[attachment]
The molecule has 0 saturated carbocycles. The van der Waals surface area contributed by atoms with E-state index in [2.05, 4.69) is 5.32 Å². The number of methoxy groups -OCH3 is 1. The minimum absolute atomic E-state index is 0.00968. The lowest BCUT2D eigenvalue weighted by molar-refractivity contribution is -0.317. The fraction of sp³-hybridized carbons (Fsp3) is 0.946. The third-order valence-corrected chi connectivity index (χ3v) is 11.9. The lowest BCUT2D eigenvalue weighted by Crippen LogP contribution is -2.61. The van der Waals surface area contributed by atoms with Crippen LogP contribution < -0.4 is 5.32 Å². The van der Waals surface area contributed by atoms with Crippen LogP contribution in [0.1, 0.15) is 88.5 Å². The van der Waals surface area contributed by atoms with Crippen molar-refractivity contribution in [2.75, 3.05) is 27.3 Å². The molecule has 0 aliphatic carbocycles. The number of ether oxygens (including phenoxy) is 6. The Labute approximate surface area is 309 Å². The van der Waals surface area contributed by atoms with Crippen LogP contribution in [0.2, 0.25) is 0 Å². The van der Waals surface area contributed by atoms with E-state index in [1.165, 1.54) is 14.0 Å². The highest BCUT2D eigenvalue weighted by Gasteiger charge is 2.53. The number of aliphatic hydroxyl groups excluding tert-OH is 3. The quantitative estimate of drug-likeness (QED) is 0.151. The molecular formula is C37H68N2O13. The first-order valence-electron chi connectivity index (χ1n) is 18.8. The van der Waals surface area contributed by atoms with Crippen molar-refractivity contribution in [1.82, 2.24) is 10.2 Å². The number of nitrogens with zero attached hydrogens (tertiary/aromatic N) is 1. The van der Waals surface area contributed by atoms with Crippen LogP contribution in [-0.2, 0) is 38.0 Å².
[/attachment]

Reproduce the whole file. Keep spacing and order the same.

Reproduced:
The molecule has 0 saturated carbocycles. The van der Waals surface area contributed by atoms with E-state index in [2.05, 4.69) is 5.32 Å². The number of methoxy groups -OCH3 is 1. The minimum absolute atomic E-state index is 0.00968. The lowest BCUT2D eigenvalue weighted by molar-refractivity contribution is -0.317. The fraction of sp³-hybridized carbons (Fsp3) is 0.946. The third-order valence-corrected chi connectivity index (χ3v) is 11.9. The lowest BCUT2D eigenvalue weighted by Crippen LogP contribution is -2.61. The van der Waals surface area contributed by atoms with Crippen LogP contribution < -0.4 is 5.32 Å². The van der Waals surface area contributed by atoms with Crippen LogP contribution in [0.1, 0.15) is 88.5 Å². The van der Waals surface area contributed by atoms with Crippen molar-refractivity contribution in [2.75, 3.05) is 27.3 Å². The molecule has 0 aliphatic carbocycles. The number of ether oxygens (including phenoxy) is 6. The Labute approximate surface area is 309 Å². The van der Waals surface area contributed by atoms with Crippen LogP contribution in [0.2, 0.25) is 0 Å². The van der Waals surface area contributed by atoms with E-state index in [1.165, 1.54) is 14.0 Å². The highest BCUT2D eigenvalue weighted by Gasteiger charge is 2.53. The number of aliphatic hydroxyl groups excluding tert-OH is 3. The quantitative estimate of drug-likeness (QED) is 0.151. The molecular formula is C37H68N2O13. The first-order valence-electron chi connectivity index (χ1n) is 18.8. The van der Waals surface area contributed by atoms with Crippen molar-refractivity contribution in [1.82, 2.24) is 10.2 Å². The number of nitrogens with zero attached hydrogens (tertiary/aromatic N) is 1. The van der Waals surface area contributed by atoms with Crippen LogP contribution in [-0.2, 0) is 38.0 Å².